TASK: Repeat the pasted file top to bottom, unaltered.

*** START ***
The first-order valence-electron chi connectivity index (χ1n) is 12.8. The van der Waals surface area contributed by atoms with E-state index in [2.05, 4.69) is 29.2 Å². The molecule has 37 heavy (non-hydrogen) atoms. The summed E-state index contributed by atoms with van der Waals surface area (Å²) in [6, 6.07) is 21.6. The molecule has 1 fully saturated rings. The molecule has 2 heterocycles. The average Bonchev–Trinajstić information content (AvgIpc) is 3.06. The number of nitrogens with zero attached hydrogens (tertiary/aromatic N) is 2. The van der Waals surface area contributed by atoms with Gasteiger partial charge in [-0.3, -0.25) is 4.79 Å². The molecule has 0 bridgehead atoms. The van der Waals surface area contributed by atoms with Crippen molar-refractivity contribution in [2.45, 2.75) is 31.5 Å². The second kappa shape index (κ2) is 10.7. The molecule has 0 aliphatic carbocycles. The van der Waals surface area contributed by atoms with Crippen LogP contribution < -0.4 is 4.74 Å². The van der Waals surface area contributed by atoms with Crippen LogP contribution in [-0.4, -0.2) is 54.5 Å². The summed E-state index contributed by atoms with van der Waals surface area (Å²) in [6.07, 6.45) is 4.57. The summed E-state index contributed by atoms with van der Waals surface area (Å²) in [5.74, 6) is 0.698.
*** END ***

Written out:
The first-order valence-electron chi connectivity index (χ1n) is 12.8. The van der Waals surface area contributed by atoms with E-state index in [2.05, 4.69) is 29.2 Å². The molecule has 37 heavy (non-hydrogen) atoms. The summed E-state index contributed by atoms with van der Waals surface area (Å²) in [6, 6.07) is 21.6. The molecule has 1 fully saturated rings. The molecule has 2 heterocycles. The average Bonchev–Trinajstić information content (AvgIpc) is 3.06. The number of nitrogens with zero attached hydrogens (tertiary/aromatic N) is 2. The van der Waals surface area contributed by atoms with Gasteiger partial charge in [-0.3, -0.25) is 4.79 Å². The molecule has 0 bridgehead atoms. The van der Waals surface area contributed by atoms with Crippen molar-refractivity contribution in [2.45, 2.75) is 31.5 Å². The second kappa shape index (κ2) is 10.7. The molecule has 0 aliphatic carbocycles. The van der Waals surface area contributed by atoms with Crippen LogP contribution < -0.4 is 4.74 Å². The van der Waals surface area contributed by atoms with Crippen LogP contribution in [-0.4, -0.2) is 54.5 Å². The summed E-state index contributed by atoms with van der Waals surface area (Å²) in [6.07, 6.45) is 4.57. The summed E-state index contributed by atoms with van der Waals surface area (Å²) in [5.74, 6) is 0.698.